Figure 17 shows a decent linear correlation contrasting against the ANN model for the prediction of shear wave velocity. It proves that the ANN model delivers a better line of fit, closely following and centered around the line of best fit. The Root Average Squared Error (RASE) and the Average Absolute Error (AAE) of the ANN model is lower than that of the linear model, thus corroborating the statement that the ANN model fits better than the linear model. Thus, the prediction of shear wave velocity of the remaining 63 wells in phase I was performed using ANN, and the calculation of geomechanical properties for the 112 wells is based on the values of shear wave velocity predicted from neural networks. The complete dataset of calculated dynamic geomechanical properties from phase I are then carried on to phase II, where the geomechanical properties of the Upper and Middle Bakken Formation are predicted from conventional well logs.

3.2. Prediction of Sonic Porosity

In phase II, the initial attempt was to predict geomechanical well logs from basic and commonly used well logs such as gamma ray, and bulk density. The idea was to minimize input logs to predict the output logs to minimize cost and algorithm processing time without compromising the predictive capability and reliability of the model. The initial attempts of achieving satisfactory results was not accomplished, and this led to a need for an additional log as an input. This led to the need to predict sonic porosity from conventional well logs as a prequel to performing the prediction of geomechanical properties of the Upper and Middle Bakken Formation. The parameter of sonic porosity was chosen mainly because it required just basic and commonly used well logs to predict it, and also provided high and accurate predicted results for sonic porosity.
Wyllie’s Method [38], and Raymer-Hunt-Gardner Method as seen in Equations (7) and (8) respectively are widely used for sonic porosity calculation.
SPHI = Δ t Δ t m Δ t f Δ t m × H y C p
SPHI = C × ( Δ t Δ t m Δ t )
The rock compressional transit time or DTCO (Δt) are obtained from the well logs. For the Upper and Middle Bakken Formation, the transit time for the rock matrix (Δtm) was assumed to be 56 μs/ft. The interstitial fluid (Δtf) is assumed to be oil with a transit time of 221.6 μs/ft for the Upper and Middle Bakken. Since Wyllie’s technique (Equation (7)) tends to overestimate porosity in hydrocarbon bearing reservoirs, the operators use empirical corrections such as compaction factor (Cp) of 1, which shows the influence of pore pressure on the sonic porosity equation and is estimated from the sonic response in the nearby shale, and hydrocarbon correction (Hy) was assumed as 0.9 to lessen this error. Similarly, Raymer-Hunt-Gardner equation [39] was also used to calculate the sonic porosity for a few wells of the Upper and Middle Bakken (Equation (8)). The transit time for the rock matrix (Δtm) was assumed to have the same value of 56 μs/ft as used in Wyllie’s method for the Upper and Middle Bakken. The value of C is an empirical constant and can vary depending on various conditions, and the operators in North Dakota have used a constant value of 0.625 in their calculations of sonic porosity.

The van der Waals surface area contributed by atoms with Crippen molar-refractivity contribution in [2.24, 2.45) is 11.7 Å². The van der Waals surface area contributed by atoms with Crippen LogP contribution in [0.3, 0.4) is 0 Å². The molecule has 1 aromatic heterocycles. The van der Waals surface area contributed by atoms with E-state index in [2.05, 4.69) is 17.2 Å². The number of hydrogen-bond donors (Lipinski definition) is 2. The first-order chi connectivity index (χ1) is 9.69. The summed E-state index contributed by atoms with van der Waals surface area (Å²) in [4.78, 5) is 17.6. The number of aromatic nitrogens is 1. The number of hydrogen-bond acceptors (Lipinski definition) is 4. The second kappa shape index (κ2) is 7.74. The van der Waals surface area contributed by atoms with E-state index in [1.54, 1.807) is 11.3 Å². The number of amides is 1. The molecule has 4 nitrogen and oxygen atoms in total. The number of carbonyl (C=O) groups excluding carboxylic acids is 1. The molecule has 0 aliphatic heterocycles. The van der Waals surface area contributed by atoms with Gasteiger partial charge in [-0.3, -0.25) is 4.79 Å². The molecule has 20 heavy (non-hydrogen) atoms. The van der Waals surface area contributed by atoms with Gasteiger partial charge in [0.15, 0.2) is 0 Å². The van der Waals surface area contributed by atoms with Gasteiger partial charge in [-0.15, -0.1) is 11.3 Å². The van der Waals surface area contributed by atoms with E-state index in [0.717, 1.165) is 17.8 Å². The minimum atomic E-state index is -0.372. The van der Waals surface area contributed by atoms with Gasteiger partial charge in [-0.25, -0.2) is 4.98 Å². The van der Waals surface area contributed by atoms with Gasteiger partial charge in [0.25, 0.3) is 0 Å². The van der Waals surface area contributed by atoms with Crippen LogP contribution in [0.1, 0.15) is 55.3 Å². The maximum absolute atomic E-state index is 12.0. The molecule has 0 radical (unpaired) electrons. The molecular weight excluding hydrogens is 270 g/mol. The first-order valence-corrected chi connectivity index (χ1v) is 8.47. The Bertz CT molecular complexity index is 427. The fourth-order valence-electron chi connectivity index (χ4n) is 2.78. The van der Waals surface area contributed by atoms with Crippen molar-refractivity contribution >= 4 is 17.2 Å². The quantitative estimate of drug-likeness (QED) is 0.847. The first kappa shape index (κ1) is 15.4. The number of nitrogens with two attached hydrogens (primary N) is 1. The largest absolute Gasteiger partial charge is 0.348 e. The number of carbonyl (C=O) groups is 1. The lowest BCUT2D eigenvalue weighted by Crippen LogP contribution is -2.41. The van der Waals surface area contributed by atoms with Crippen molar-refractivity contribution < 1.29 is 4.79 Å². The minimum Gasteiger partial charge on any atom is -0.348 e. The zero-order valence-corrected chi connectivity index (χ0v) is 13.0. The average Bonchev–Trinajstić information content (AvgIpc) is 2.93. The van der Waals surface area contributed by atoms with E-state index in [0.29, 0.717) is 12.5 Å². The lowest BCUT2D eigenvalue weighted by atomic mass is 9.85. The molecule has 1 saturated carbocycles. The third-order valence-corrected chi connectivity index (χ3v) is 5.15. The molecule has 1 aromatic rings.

Despite the corrections, the calculation of sonic porosity obtained in the well logs are extremely high for the Upper Bakken Formation, and the sonic porosity averages 30%. This is incorrect as the Upper Bakken Shale has very low porosity and permeability. The incorrect and high values of sonic porosity shown on the imported logs is caused primarily due to the uncertainty of empirical corrections used, and also due to the negligence of shale corrections for the Upper Bakken Shale. High kerogen and organic content present in the shale causes variable amounts of low density [40] causing Wyllie’s, and Raymer-Hunt-Gardner’s technique to overestimate the porosity. A Total Organic Carbon (TOC) component can be added to Wyllie’s equation to improve and provide more accurate estimations of sonic porosity for the Upper Bakken Shale. Equation 9, shows Wyllie’s equation modified with the TOC component added to it, to provide a better and clearer estimation of sonic porosity [41].
SPHI = ( Δ t Δ t m ) + ( w TOC ρ TOC × ρ b ) × ( Δ t m Δ t TOC ) Δ t f Δ t m
For the Upper Bakken Shale, the weight fraction of TOC (wTOC) is provided as seen in Equation (10) below [40].
w TOC = 154.497 ρ b 57.261 100